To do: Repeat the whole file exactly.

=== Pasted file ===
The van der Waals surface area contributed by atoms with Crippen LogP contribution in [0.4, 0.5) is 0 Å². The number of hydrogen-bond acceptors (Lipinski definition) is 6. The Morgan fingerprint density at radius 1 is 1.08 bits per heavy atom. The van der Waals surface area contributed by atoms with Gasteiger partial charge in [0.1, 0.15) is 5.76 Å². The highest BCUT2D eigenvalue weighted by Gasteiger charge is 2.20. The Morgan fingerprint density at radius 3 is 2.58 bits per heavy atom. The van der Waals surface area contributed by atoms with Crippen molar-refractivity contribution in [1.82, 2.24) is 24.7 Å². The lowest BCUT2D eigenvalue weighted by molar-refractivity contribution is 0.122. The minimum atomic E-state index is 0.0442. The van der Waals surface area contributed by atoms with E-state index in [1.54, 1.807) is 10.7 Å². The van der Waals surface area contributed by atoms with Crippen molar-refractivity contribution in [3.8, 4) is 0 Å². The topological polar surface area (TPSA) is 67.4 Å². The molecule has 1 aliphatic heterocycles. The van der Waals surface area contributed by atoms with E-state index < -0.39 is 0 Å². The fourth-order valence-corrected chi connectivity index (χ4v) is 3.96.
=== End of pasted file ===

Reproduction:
The van der Waals surface area contributed by atoms with Crippen LogP contribution in [0.4, 0.5) is 0 Å². The number of hydrogen-bond acceptors (Lipinski definition) is 6. The Morgan fingerprint density at radius 1 is 1.08 bits per heavy atom. The van der Waals surface area contributed by atoms with Gasteiger partial charge in [0.1, 0.15) is 5.76 Å². The highest BCUT2D eigenvalue weighted by Gasteiger charge is 2.20. The Morgan fingerprint density at radius 3 is 2.58 bits per heavy atom. The van der Waals surface area contributed by atoms with Crippen molar-refractivity contribution in [1.82, 2.24) is 24.7 Å². The lowest BCUT2D eigenvalue weighted by molar-refractivity contribution is 0.122. The minimum atomic E-state index is 0.0442. The van der Waals surface area contributed by atoms with E-state index in [1.54, 1.807) is 10.7 Å². The van der Waals surface area contributed by atoms with Crippen molar-refractivity contribution in [3.8, 4) is 0 Å². The topological polar surface area (TPSA) is 67.4 Å². The molecule has 1 aliphatic heterocycles. The van der Waals surface area contributed by atoms with E-state index < -0.39 is 0 Å². The fourth-order valence-corrected chi connectivity index (χ4v) is 3.96.